Correction: Josh Smith is the first of his three brothers to graduate high school. The article originally said Smith was the first in his family to graduate.
LORAIN — Tyler Johnson, Stephen Rice, Ben Richardson and Josh Smith were exuberant when they picked up their caps and gowns last week for Tuesday’s high school graduation.
There was good reason for their excitement. The Credit Recovery Academy graduates overcame a combination of apathy, bad behavior, homelessness and poverty to earn their diplomas.
Johnson, who came to the academy last year, overcame long odds. Johnson said his home life was dysfunctional and he fought at Elyria High School, landing him at the Stepping Stone Residential Center, a juvenile detention home for a year. He was later placed in foster care.
When Johnson turned 18 on Sept. 1, he said he was kicked out of foster care and was homeless for a couple of months before moving in with his older sister. Johnson said he considered dropping out after becoming homeless.
Johnson credits teacher Caitlin Bernardo for helping him stay. Bernardo gave him soap, toothpaste and encouragement.
“She saw I needed to keep going,” Johnson said. “She kept my head up.”
Johnson said he’s applied to several colleges and plans to major in criminal justice. Johnson wants to be a probation officer, believing he can bring a different perspective to the job.
“I’ve been on the other side,” he said.
Like Johnson, Rice’s road to graduation was also long. Rice, 20, grew up in Akron. Rice said his parents split when he was 15 and he moved in with an aunt but didn’t get along with her.
Rice said he began living on his own at 16 and did groundskeeping at Portage Country Club in Akron to pay his rent. Rice said work led him to drop out of traditional high school and Educational Classroom of Tomorrow, an online high school. Rice said there were times when he went hungry.
“Money was really tight for me. I could barely get by,” he said. “Graduation wasn’t even a thought for me then.”
Rice eventually moved to Lorain to live with an older sister and enrolled last year at the academy. Rice said the personal, hands-on attention he received from teachers allowed him to accelerate his education.
Rice said he’s considering an aviation career and has applied to a few universities. “If I can get past this step, there’s nothing that can stop me now,” he said.
While Johnson and Rice’s struggles were primarily due to circumstances, Richardson and Smith’s were due to attitude.
Richardson, 19, came to the academy in 2012 from New Beginnings Academy after attending Southview High School.
Richardson said the 2009 death of his friend Christopher Hill, a 16-year-old shot in a gang-related killing, angered him. Richardson said he didn’t want to go to school and was disrespectful to teachers, leading to his expulsion from Southview.
Richardson said he repeated the ninth grade three times until realizing he didn’t want to end up like some of his friends.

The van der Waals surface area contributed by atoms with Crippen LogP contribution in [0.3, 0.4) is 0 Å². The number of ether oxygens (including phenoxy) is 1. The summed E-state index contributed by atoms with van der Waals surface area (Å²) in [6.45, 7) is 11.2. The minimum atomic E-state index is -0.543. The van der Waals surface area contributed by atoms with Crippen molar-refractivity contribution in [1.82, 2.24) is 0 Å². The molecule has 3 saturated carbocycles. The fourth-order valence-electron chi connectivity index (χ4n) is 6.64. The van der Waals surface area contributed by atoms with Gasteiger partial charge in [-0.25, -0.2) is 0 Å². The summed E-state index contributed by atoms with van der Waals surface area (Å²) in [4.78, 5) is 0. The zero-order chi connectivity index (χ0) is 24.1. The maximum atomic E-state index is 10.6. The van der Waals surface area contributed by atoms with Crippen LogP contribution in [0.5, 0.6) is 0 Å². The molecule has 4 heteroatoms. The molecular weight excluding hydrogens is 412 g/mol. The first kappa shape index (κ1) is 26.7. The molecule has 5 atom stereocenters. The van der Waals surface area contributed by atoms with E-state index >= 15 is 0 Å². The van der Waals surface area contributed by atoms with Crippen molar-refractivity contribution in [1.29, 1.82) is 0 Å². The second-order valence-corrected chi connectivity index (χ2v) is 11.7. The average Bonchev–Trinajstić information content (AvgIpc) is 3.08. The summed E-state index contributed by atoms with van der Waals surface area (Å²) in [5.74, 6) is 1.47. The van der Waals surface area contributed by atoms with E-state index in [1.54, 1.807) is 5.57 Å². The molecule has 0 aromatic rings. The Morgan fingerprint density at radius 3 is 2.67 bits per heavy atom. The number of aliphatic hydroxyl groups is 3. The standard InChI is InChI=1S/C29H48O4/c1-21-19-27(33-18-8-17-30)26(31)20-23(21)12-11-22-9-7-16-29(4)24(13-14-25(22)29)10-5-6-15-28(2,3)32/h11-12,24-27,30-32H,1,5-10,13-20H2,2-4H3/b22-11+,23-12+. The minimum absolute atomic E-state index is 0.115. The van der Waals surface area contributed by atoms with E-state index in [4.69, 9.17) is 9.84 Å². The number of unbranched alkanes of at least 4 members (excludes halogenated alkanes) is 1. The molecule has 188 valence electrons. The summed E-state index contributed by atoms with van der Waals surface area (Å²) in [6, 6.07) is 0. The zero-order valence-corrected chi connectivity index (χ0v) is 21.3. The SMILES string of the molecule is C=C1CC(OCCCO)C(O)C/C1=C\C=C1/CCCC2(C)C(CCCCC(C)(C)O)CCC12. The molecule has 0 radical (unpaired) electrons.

“I wanted to make it out, do good, provide for my family, so I started getting on the right track,” he said.
Richardson, who is considering a career in sports medicine or becoming a veterinary technician, said he plans to attend Lorain County Community College in the fall. Richardson said he benefited from the positive atmosphere at the academy.
“It felt like I was at home when I came to school,” he said. “That was the first time I felt like I was actually part of a high school.”
Smith, 19, said he was lazy at Admiral King High School and Lorain High School. “I thought the work that I was doing was enough to get me by,” he said.
Like Johnson, Rice and Richardson, Smith credited the supportive environment at the academy for changing his attitude. He singled out Principal Nikole Davis and Assistant Principal Sam Newsome.
“Not too many people believed in me,” said Smith, who said he will be the first of his three brothers to graduate high school. “Mr. Newsome and Miss Davis (got) me through it, kept on pushing me to keep going and that’s why I’m here.”
Davis said it’s important for administrators and teachers to show students they genuinely care about them.
“We focus on building relationships with them and building trust because they come from a culture of failure,” she said. “We want them to feel like they can succeed.”
Newsome said Johnson, Rice, Richardson and Smith epitomize the lesson that adversity can be overcome.
“Hopefully, this won’t be their last stop, and they can keep going,” he said.
Contact Evan Goodenow at 329-7129 or email@example.com.
[smugmug url="http://elyriact.smugmug.com/hack/feed.mg?Type=gallery&Data=41284190_5XSSsc&format=rss200" imagecount="100" start="2" num="100" thumbsize="Th" link="lightbox" captions="true" captionslb="true" sort="false" window="false" smugmug="false" purchasable="true" size="M"]
Road to Recovery
- Designed to reduce dropouts, the Credit Recovery Academy opened in 2009.
- The ninth through 12th grade academy is located in the Lorain High School Annex at 2321 Fairless Drive.
- The academy has 239 students with 35 scheduled to graduate Tuesday.
- The academy, which has 18 staff members including 12 teachers, combines hands-on teaching and technology to help at-risk students.
- Students spend an average of two to three years at the academy. The goal is to return those who improve academically to the schools they came from, but some graduate from the academy.
Source: Lorain Schools